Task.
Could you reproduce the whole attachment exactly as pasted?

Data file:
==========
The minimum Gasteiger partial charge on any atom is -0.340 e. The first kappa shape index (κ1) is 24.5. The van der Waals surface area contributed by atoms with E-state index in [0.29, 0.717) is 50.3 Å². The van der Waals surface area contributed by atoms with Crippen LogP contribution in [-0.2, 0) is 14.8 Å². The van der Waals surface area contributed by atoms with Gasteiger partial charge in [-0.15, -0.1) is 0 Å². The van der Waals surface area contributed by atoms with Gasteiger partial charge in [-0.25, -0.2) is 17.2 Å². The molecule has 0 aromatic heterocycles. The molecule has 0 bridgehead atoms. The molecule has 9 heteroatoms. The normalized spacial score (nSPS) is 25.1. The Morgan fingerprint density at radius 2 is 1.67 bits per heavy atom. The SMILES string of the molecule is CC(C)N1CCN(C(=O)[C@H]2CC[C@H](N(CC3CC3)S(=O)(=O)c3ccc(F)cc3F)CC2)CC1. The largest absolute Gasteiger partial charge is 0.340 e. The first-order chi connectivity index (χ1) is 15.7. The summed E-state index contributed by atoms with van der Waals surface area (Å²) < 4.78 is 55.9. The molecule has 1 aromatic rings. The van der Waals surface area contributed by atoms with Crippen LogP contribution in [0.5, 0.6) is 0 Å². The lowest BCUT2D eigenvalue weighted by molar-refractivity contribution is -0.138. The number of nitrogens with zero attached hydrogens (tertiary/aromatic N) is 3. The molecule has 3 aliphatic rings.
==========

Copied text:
The minimum Gasteiger partial charge on any atom is -0.340 e. The first kappa shape index (κ1) is 24.5. The van der Waals surface area contributed by atoms with E-state index in [0.29, 0.717) is 50.3 Å². The van der Waals surface area contributed by atoms with Crippen LogP contribution in [-0.2, 0) is 14.8 Å². The van der Waals surface area contributed by atoms with Gasteiger partial charge in [-0.15, -0.1) is 0 Å². The van der Waals surface area contributed by atoms with Gasteiger partial charge in [-0.25, -0.2) is 17.2 Å². The molecule has 0 aromatic heterocycles. The molecule has 0 bridgehead atoms. The molecule has 9 heteroatoms. The normalized spacial score (nSPS) is 25.1. The Morgan fingerprint density at radius 2 is 1.67 bits per heavy atom. The SMILES string of the molecule is CC(C)N1CCN(C(=O)[C@H]2CC[C@H](N(CC3CC3)S(=O)(=O)c3ccc(F)cc3F)CC2)CC1. The largest absolute Gasteiger partial charge is 0.340 e. The first-order chi connectivity index (χ1) is 15.7. The summed E-state index contributed by atoms with van der Waals surface area (Å²) < 4.78 is 55.9. The molecule has 1 aromatic rings. The van der Waals surface area contributed by atoms with Crippen LogP contribution in [0.5, 0.6) is 0 Å². The lowest BCUT2D eigenvalue weighted by molar-refractivity contribution is -0.138. The number of nitrogens with zero attached hydrogens (tertiary/aromatic N) is 3. The molecule has 3 aliphatic rings.